Poll: Republicans approve Common Core Standards amidst opposition
May 7, 2014
Common Core Standards, the nation's newly implemented K-12 educational program, has had its share of opposition, with groups around the nation claiming the standards were planned and implemented on a federal level with no input from local educators.
While some of those groups have conservative Tea Party backing, a new national poll says that more Republican voters around the country approve of the standards than those who oppose it.
Conducted by Republican pollster John McLaughlin, the poll researched voter sentiment and challenged the prevailing political assumption that opposing Common Core Standards is a conservative Republican issue.
"Based on the relentless drumbeat of opposition coming from the political right, a Republican candidate could be forgiven for assuming conservatives don't support Common Core Standards," McLaughlin said.
“There is a broad divide between what some conservative groups are saying and what ordinary GOP primary voters believe, and support for the standards only increases among moderate and swing voters.”
Republican pollster John McLaughlin
"But, in fact, the view of Common Core among Republicans isn't nearly as clear-cut as many conservative activists think. Ordinary Republican primary voters, which far outnumber the grassroots activists, are generally very supportive of the standards."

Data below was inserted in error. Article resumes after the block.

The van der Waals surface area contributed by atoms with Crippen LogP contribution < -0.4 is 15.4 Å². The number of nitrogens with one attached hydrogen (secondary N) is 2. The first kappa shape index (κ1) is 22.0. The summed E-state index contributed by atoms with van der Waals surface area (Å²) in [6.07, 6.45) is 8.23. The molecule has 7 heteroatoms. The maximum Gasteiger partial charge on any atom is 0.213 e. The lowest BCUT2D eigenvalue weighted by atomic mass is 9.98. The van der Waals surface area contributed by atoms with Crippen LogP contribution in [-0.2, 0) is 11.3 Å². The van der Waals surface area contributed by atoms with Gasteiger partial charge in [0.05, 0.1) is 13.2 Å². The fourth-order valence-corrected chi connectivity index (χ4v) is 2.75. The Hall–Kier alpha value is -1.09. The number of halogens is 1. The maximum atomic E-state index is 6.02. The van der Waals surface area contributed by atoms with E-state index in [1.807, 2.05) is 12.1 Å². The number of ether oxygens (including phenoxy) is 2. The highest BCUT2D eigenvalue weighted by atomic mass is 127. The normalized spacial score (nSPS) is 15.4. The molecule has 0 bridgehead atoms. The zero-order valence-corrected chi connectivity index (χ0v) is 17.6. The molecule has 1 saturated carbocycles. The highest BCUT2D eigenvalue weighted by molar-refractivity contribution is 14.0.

McLaughlin has worked with Republican heavyweights from the likes of former California Gov. Arnold Schwarzenegger to presidential candidates Steve Forbes and Fred Thompson.
McLaughlin says the national poll was conducted from April 7-13 and is based on surveys of 1,000 likely general election Republican voters.
The poll reached out to 500 GOP primary voters and 500 swing voters through online interviews and has an accuracy of +/- 3 percent.
The survey found that more than four in 10 Republican voters don't know what Common Core Standards are and that a third of GOP primary voters haven't heard or read anything about the standards.
But among voters who know what Common Core Standards are and who have read about the standards, 33 percent support them while 41 percent oppose them.
McLaughlin says the eight-point margin is small and indicates the issue isn't nearly as polarizing as some conservative activists would like to believe. Once Common Core Standards were explained to voters in neutral terms, previously uninformed voters ended up supporting the standards.
When told that Common Core Standards are "a set of standards in Math and English which state what a child should know in both subjects by the end of each grade of school they complete," support for the standards rose to 65 percent against 29 percent opposed.
Conservative primary voters support Common Core Standards by a 24-point margin, 59 percent to 35 percent, the poll shows.
According to McLaughlin, Republican primary voters said they were more likely to back a candidate who supports Common Core Standards, than one who links them to President Barack Obama's administration, by a 12-point margin. The poll also found that swing voters support Common Core Standards by a three-to-one margin, 64 percent to 23 percent.
"Republican candidates should recognize that the appeal of the standards is very strong and it cuts across party lines," McLaughlin said. "There is a broad divide between what some conservative groups are saying and what ordinary GOP primary voters believe, and support for the standards only increases among moderate and swing voters."